“I am sorry, Anbazhagan. It is a management decision. But I fought to ensure that you got a good compensation. You are not the only one.”
Sitting in front of his manager and HR head, Anbazhagan was hardly the figure he was ten minutes ago. This was his reward for twenty years of hard work – a lay-off when his son was just going to appear for his board exams. What will he tell his family? He was at a loss for words as he stared at the “pink slip” in front of him. He silently completed all his relieving formalities, took a sign off from all concerned, politely refused a parting gift, and walked out.
Anbazhagan could not get a similar job anywhere for the next 3 months, since the whole country was in recession. He had spoken to all his contacts, but no one could help him.
“Ennanga, don’t lose hope. Why can’t we start something new and begin life afresh?” Raasaati had spoken up after so many days.
She continued, “Please don’t get angry. I have spoken to some people nearby. Kolam podi is not readily available everywhere. There are people however who are willing to pay me for drawing kolam outside their houses. All we need is a big machine to make huge quantities of powder We can also sell them in bulk to shops. There is a good demand for it.”
Anbazhagan thought about it the whole night. Corporate culture was in his veins but he was already 51 years old. He could only survive for another 6-7 years in any corporate. Raasaati’s talent was unquestionable and was much sought-after during festivities at the local temple. He had saved some money and coupled with the compensation he received from the company, he had funds to start the venture.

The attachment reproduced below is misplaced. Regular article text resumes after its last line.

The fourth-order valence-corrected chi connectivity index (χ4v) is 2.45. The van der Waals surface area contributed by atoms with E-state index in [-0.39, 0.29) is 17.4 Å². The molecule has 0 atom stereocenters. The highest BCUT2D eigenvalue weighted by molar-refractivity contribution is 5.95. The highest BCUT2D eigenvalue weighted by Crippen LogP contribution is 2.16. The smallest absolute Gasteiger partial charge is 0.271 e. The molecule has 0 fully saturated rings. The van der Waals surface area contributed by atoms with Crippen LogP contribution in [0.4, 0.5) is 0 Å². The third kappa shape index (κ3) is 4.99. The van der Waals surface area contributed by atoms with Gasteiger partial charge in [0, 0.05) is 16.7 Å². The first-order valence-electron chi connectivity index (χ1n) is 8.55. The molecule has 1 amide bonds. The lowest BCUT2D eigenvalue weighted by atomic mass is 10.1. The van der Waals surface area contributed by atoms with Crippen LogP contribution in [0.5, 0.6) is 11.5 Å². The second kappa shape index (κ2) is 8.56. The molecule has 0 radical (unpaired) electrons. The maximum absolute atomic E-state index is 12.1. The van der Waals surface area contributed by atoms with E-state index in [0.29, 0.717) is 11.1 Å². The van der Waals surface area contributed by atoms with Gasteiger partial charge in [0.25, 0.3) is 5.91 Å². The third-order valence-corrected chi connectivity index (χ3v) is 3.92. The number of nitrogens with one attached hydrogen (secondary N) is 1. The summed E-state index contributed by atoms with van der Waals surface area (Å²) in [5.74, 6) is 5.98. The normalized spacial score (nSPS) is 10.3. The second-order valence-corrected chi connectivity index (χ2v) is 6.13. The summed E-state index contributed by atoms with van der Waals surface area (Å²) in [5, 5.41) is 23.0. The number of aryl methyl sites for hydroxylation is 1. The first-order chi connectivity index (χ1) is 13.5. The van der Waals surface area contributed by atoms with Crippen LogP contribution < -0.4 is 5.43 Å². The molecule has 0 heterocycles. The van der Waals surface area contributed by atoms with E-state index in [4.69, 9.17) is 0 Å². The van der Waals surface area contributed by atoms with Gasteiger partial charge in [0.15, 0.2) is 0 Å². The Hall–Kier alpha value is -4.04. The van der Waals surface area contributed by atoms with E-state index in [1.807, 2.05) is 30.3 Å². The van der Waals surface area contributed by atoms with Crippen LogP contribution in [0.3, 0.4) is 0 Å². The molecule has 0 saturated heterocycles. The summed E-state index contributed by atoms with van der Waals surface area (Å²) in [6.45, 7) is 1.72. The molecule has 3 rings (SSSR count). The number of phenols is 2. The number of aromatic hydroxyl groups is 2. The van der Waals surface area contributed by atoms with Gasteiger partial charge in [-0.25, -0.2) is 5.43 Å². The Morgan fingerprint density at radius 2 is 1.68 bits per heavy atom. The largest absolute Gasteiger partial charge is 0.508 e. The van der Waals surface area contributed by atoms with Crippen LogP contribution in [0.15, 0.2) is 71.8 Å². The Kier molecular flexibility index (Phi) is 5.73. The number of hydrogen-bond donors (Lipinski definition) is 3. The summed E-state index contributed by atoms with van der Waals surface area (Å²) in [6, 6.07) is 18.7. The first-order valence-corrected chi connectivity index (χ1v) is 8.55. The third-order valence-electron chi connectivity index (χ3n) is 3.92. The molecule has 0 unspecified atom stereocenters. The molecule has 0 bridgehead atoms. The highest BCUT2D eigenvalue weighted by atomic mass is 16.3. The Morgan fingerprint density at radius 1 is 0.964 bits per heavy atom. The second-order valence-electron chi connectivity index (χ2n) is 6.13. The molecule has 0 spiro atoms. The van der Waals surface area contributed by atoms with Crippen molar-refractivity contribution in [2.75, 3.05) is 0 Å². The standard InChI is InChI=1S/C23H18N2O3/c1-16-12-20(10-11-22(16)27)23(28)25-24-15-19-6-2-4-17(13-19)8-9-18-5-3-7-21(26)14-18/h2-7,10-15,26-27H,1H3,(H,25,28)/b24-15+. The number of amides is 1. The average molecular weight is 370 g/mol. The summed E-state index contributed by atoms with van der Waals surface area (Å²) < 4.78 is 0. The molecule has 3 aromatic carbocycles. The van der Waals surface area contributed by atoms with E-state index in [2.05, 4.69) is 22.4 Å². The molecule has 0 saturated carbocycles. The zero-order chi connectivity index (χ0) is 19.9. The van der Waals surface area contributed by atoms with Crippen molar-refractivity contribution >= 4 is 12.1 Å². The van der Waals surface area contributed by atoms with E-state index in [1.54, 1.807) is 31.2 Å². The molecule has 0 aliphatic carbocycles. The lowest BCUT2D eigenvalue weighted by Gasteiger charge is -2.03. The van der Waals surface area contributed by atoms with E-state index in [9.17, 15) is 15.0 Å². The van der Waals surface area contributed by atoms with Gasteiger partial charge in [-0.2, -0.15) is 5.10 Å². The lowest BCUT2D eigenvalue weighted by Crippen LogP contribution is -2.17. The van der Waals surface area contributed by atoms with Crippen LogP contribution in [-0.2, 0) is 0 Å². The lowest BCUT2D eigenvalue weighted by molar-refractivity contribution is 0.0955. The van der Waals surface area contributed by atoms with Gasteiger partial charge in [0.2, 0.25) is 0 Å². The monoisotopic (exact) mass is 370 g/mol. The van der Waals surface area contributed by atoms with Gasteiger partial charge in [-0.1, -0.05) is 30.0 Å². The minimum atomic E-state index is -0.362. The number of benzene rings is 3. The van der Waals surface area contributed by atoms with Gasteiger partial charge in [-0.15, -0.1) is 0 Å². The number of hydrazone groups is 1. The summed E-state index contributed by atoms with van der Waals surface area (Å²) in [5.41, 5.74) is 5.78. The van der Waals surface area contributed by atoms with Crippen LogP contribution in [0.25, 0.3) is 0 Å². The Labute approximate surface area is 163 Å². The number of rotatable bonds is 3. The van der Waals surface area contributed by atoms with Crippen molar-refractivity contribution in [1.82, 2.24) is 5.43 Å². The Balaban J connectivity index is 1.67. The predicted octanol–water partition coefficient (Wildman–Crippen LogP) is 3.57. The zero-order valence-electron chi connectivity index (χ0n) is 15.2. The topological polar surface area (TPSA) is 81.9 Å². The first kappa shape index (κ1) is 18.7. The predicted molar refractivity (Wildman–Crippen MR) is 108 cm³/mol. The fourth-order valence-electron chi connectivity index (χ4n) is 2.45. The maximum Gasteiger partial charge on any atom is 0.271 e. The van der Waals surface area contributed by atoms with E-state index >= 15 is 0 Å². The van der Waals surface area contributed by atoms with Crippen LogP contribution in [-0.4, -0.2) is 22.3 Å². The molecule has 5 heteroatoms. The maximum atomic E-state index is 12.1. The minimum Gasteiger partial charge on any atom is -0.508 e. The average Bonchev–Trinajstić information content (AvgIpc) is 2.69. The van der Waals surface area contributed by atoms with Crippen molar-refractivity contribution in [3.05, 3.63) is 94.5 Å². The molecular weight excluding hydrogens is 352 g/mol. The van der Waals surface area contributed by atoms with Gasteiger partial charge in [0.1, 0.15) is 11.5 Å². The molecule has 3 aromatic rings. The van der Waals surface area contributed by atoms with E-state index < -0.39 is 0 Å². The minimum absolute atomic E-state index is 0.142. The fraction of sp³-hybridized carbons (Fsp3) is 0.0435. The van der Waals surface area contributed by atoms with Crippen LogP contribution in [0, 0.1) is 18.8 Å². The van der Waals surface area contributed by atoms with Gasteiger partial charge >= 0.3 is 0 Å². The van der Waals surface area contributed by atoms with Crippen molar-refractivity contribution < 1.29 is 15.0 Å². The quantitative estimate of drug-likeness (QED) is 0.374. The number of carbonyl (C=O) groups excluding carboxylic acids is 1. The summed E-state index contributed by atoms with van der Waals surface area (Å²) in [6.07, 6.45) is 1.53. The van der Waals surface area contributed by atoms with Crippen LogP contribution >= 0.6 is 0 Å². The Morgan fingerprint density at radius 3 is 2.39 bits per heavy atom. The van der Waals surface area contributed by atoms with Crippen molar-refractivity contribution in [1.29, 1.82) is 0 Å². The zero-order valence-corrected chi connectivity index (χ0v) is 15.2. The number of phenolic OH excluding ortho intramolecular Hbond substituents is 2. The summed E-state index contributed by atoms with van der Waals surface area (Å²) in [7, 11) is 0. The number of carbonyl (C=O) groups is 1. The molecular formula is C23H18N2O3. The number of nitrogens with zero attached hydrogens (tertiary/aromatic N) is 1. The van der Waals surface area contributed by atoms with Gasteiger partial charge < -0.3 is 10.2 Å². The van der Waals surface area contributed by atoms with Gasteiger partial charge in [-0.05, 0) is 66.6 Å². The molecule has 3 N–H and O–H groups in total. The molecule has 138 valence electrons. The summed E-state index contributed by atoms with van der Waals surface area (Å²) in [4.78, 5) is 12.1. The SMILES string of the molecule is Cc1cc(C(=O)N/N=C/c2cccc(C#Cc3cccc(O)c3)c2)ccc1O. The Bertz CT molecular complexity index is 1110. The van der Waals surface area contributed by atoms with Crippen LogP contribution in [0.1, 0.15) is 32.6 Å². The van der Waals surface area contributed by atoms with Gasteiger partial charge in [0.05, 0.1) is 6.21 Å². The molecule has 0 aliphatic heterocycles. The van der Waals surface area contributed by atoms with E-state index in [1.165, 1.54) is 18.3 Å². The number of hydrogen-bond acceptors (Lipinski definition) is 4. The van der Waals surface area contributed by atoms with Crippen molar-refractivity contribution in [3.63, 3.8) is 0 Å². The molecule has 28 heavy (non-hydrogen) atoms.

In the morning, the three of them went to the Vinayagar temple and took blessings from The Lord.
Raasaati started with select houses in Annanagar, showed them her designs and drew kolam on the appointed days. Within a few weeks, she was advanced to houses on 2nd Avenue. Her work was appreciated by all. Anbazhagan purchased a big grinding machine for making kolam podi and started to sell to wholesale shops retailers. In the next six months, word spread about Raasaati’s designs and her business flourished. Their venture had turning profitable.
“What would I have done without you?” Anbazhagan said as he dug into Raasaati’s sambhar rice.
“I don’t know. Sulking somewhere maybe,” she replied. Anbazhagan looked at her. Laughter filled the house after a long time.
- Ennange – A way to address one’s husband by most South Indian ladies.
- Kolam – Rangoli
- Kolam podi – Rangoli powder
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